Artificial intelligence meets human art   

After auctioning his unusual NFT for a whopping price of $94,500 at Sotheby’s in New York, B’luru artist Raghava KK is now launching this work in the country for the first time 

Published: 28th April 2022 07:19 AM  |   Last Updated: 28th April 2022 07:19 AM   |  A+A-

Final artwork of Cyborg Desires

Express News Service

BENGALURU: It’s not the first time Bengaluru-based artist Raghava KK has created something beyond one’s imagination. On October 8, 2021, he auctioned the first-ever human orgasm in an art form at Sotheby’s in New York for $94,500. While that turned out to be a huge hit, he wanted to bring the project closer home. So he took his game a notch higher and is using the help of artificial intelligence (AI) to make it better. 

With AI, he ‘created’ multiple orgasms (male, female and couples) and created Cyborg Desires, the world’s first AI orgasms. “The objective was to train and teach the machine to experience the most intimate of human experiences and then have the machine create — with the help of man — its own intimate moments,” he explains. Now, a community that funds a ‘regenerative future’ by leveraging artists and creators, ReGenDAO, and Raghava will drop an NFT at Techne Disrupters, an epistemological art and tech show, next week in New Delhi. 

Further explaining the concept, Raghava adds, “There will be a drop of one rare 3D Cyborg Desires and a series of 69 collectables. The proceeds we collect from the sale of the NFTs will go towards regeneration and land-art projects.”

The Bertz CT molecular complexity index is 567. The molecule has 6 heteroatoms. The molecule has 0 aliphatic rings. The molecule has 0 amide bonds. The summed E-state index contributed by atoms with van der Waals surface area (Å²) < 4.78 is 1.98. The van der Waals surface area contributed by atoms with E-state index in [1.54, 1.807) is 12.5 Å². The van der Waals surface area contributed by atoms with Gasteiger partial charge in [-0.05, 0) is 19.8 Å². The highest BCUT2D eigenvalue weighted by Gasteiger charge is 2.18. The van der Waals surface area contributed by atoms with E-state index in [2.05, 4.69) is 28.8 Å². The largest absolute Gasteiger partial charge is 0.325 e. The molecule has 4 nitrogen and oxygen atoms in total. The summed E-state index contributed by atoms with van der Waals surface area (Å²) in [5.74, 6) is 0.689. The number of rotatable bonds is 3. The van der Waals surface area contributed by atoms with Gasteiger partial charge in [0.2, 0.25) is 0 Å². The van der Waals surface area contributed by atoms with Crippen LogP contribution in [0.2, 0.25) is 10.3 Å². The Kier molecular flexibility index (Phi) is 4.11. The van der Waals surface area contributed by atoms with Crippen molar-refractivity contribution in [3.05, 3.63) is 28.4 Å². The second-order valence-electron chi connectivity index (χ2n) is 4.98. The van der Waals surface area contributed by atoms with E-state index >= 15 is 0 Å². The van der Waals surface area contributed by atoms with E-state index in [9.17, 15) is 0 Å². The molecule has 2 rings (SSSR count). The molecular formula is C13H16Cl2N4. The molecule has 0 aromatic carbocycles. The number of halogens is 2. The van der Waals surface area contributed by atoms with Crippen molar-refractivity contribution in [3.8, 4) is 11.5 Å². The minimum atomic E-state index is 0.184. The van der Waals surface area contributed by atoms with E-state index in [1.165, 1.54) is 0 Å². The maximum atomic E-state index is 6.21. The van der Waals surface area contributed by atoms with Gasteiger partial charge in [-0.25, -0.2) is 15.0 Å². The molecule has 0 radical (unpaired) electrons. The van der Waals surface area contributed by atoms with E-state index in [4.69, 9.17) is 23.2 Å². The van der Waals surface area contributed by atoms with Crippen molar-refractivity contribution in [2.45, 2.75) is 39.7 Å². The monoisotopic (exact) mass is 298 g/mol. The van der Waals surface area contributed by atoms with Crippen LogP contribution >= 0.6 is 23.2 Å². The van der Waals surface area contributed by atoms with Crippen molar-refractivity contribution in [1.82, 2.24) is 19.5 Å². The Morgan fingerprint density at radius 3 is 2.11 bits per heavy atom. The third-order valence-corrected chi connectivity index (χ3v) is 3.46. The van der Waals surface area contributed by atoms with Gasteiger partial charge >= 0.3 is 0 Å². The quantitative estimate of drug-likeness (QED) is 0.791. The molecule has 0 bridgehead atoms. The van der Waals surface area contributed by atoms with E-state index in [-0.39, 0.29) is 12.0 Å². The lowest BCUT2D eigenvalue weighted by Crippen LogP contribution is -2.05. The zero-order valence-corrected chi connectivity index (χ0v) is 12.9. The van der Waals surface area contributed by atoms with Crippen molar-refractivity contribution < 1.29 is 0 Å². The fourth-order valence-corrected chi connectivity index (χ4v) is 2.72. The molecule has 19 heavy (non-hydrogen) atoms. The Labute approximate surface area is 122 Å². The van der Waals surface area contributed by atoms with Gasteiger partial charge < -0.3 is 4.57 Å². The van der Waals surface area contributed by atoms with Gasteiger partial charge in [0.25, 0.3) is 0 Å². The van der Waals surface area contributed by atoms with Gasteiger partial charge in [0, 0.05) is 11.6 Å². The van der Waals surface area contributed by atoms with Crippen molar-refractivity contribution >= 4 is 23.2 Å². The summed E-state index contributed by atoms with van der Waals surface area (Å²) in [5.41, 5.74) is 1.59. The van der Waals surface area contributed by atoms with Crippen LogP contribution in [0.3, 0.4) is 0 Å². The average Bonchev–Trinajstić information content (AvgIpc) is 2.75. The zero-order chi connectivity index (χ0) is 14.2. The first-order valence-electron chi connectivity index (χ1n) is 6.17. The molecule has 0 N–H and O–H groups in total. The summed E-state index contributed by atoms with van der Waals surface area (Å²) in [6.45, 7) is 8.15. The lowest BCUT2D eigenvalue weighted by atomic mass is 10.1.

A tonne of data, while working with various people for the project, was collected to see how they react to certain situations. Raghava took it upon himself to understand how the physical feeling of an orgasm can be interpreted in a digital manner. And he used the most cutting-edge technology to learn and create art from it. 

Done in collaboration with data scientist and AI artist Harshit Agrawal, neuroscientist Abhijeet Satani and technology advisor and 3D model developer Simone Majocchi, Raghava explains, “This has been a dream project. I’m extremely nervous to present this in my home country since it’s something that is not discussed openly. After the original piece was sold at Sotheby’s, I started work on a completely new project, but used the data collected from that project. Now, these art pieces are going to be the new NFTs,” he says.  

All the proceeds from the sale of NFTs will go towards the Dhun project which provides funds to Public Land Art Expressions, which is a pioneering open-air museums project in Jaipur. “This will help advocate for an accelerated transition to post-carbon economies by providing public art in open natural sites, and investigating alternative modes of artistic production and consumption by incubating individual and collaborative global art projects,” he explains.


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